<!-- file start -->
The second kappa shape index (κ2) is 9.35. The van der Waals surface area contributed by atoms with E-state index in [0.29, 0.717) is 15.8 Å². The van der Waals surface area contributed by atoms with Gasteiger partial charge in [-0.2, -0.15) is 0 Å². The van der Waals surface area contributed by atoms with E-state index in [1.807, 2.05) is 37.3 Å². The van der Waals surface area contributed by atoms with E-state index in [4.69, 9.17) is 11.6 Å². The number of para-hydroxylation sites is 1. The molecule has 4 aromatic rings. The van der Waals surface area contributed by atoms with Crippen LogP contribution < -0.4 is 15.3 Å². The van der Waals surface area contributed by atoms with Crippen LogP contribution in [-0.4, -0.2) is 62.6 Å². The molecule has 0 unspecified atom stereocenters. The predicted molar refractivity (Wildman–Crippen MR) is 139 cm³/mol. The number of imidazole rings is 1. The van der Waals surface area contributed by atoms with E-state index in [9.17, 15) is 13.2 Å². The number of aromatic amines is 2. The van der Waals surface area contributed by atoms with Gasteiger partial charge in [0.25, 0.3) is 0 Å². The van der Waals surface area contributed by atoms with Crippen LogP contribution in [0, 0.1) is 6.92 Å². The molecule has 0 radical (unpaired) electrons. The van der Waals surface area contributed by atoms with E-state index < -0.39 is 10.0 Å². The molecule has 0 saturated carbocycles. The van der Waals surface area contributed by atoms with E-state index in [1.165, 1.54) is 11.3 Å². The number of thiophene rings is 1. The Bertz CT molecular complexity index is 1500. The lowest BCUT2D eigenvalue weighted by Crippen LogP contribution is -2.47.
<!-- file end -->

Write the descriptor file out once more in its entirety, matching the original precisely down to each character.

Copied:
The second kappa shape index (κ2) is 9.35. The van der Waals surface area contributed by atoms with E-state index in [0.29, 0.717) is 15.8 Å². The van der Waals surface area contributed by atoms with Gasteiger partial charge in [-0.2, -0.15) is 0 Å². The van der Waals surface area contributed by atoms with E-state index in [1.807, 2.05) is 37.3 Å². The van der Waals surface area contributed by atoms with E-state index in [4.69, 9.17) is 11.6 Å². The number of para-hydroxylation sites is 1. The molecule has 4 aromatic rings. The van der Waals surface area contributed by atoms with Crippen LogP contribution < -0.4 is 15.3 Å². The van der Waals surface area contributed by atoms with Crippen LogP contribution in [-0.4, -0.2) is 62.6 Å². The molecule has 0 unspecified atom stereocenters. The predicted molar refractivity (Wildman–Crippen MR) is 139 cm³/mol. The number of imidazole rings is 1. The van der Waals surface area contributed by atoms with E-state index in [9.17, 15) is 13.2 Å². The number of aromatic amines is 2. The van der Waals surface area contributed by atoms with Gasteiger partial charge in [0.25, 0.3) is 0 Å². The van der Waals surface area contributed by atoms with Crippen LogP contribution in [0, 0.1) is 6.92 Å². The molecule has 0 radical (unpaired) electrons. The van der Waals surface area contributed by atoms with E-state index < -0.39 is 10.0 Å². The molecule has 0 saturated carbocycles. The van der Waals surface area contributed by atoms with E-state index in [1.165, 1.54) is 11.3 Å². The number of thiophene rings is 1. The Bertz CT molecular complexity index is 1500. The lowest BCUT2D eigenvalue weighted by Crippen LogP contribution is -2.47.